Companies pay rating agencies such as Moody’s and S&P to rate their bonds, and the costs can be substantial. However, companies are not required to have their bonds rated; doing so is strictly voluntary. Why do you think they do it?  

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Companies pay rating agencies to rate their bonds because it increases their chances of getting investment funds. Here is how it works.

Imagine a scenario where you need a loan from the bank for investment purposes. The first thing that your bank will look at before giving you money is...

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Companies pay rating agencies to rate their bonds because it increases their chances of getting investment funds. Here is how it works.

Imagine a scenario where you need a loan from the bank for investment purposes. The first thing that your bank will look at before giving you money is your credit score. Your ratings are usually updated according to your borrowing history. If you are always on time with your loan repayments, your credit rating will be high. The bank may also look at your account activity. If the account has been active, it increases your chances of getting a loan. The bank may also want copies of your utilities bill and employment records. I am sure you have noticed that the bank needs a lot of information before they can give you a loan.

Companies also need loans to expand. These firms need millions to carry out their expansion projects. To borrow that kind of money, companies also need to reassure the lenders that they can repay their loans. Unlike individuals, companies cannot give out all their information to the public. They have to keep their trading secrets intact so that they can remain competitive.

That’s where credit rating agencies come in. Companies are willing to share some of their private information to these agencies for rating purposes. Based on their analysis, the rating agency rates the company’s bond as either investment or non-investment grade. Three rating agencies are recognized and acknowledged worldwide: Fitch, S&P, and Moody’s. If the company’s bond is rated investment grade by any of the above rating agencies, it gets investors because people believe the firm can repay the bond and honor interest payments.

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Bonds are fixed income instruments that are issued by companies or governments in need of funds. When a bond is issued, the seller declares the repayment schedule and specifies the interest and principal repayment amounts. Bonds can be held by buyers for their entire tenure or sold in the bond market at the prevailing rates.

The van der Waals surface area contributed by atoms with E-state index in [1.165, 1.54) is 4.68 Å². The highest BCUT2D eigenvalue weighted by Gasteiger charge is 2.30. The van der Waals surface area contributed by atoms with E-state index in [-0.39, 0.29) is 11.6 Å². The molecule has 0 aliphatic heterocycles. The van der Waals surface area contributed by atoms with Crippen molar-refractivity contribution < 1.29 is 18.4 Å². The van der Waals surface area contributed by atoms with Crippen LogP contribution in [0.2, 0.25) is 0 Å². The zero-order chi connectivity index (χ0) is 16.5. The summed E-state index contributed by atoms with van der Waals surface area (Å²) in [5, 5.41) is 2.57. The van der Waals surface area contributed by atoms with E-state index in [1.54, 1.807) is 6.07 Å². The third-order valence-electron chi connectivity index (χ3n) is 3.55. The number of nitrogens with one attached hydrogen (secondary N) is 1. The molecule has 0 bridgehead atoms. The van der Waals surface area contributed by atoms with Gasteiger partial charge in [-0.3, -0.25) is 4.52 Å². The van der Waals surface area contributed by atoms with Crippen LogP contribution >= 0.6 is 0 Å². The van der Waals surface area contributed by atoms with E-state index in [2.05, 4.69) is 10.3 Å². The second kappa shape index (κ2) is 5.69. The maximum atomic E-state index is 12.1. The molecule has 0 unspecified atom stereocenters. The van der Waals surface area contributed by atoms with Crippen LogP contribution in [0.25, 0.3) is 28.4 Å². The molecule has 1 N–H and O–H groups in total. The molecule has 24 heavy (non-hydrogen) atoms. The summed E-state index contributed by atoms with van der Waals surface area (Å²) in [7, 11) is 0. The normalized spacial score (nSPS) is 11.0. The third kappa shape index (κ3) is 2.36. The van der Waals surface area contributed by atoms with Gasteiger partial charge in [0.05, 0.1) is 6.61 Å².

Rating agencies like Moody's and S&P provide a rating to bonds based on current assets and liabilities of the issuer and how this could change over the tenure of the bond. Bond buyers are willing to accept the relatively low rate of returns offered, as the accompanying risk is also low. Companies issuing bonds pay rating agencies to rate the bonds, as evaluating the risk involved in buying the bonds requires a substantial amount of information, time, and effort. Most buyers are not in a position to do this themselves. They would rather rely on the experience of rating agencies. Getting a bond rated also allows the seller to adjust the rate of return based on the risk profile determined by the rating agency.

Buyers of bonds evaluate the risk of default from the rating given to the bonds. This is the reason why bond sellers are willing to pay rating agencies, though this is not required and is voluntary. A seller not willing to do that won't be able to find many willing buyers of their bonds.

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Companies, such as Moody's and S&P, pay rating agencies to rate their bonds because the bond-rating provides important information to potential buyers. A person who is considering investing in a bond will want to know the risk involved in that investment. The safest bonds are rated AAA, while the riskiest bonds will have a rating of CCC or lower. Depending on the rating agency, any bond in the A or B range is considered a safe investment. When a consumer decides to buy a bond with significant risk, that investor will expect a higher rate of return. Some investors have a very low tolerance for significant risk and will want to buy a bond that is safer and more likely to be redeemed. Other investors are willing to take chances when they invest, because they can make a significant profit if a risky investment pans out. Without a bond rating, it would be more difficult, but not impossible, for an investor to determine the risk involved in purchasing that bond.

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Because having a higher rating assigned to the bonds they are offering makes them much easier to sell.  The whole purpose of a company issuing bonds is to raise capital for expansions, remodeling, factory upgrades, etc., so they want to be able to sell the bonds in a reasonable amount of time, and those investors who buy large amounts of bonds typically only do so with those that are low risk.

The problem with companies paying rating agencies to rate their bonds is that there is a disincentive for those agencies to rate accurately.  This started back in the 1970s, and since their income is partially based on how many companies come to them for such ratings, then there is pressure to rate bonds more highly than they deserve.  This is, in part, what led to the huge sub-prime mortgage crisis in the United States, a prime cause of the current recession.

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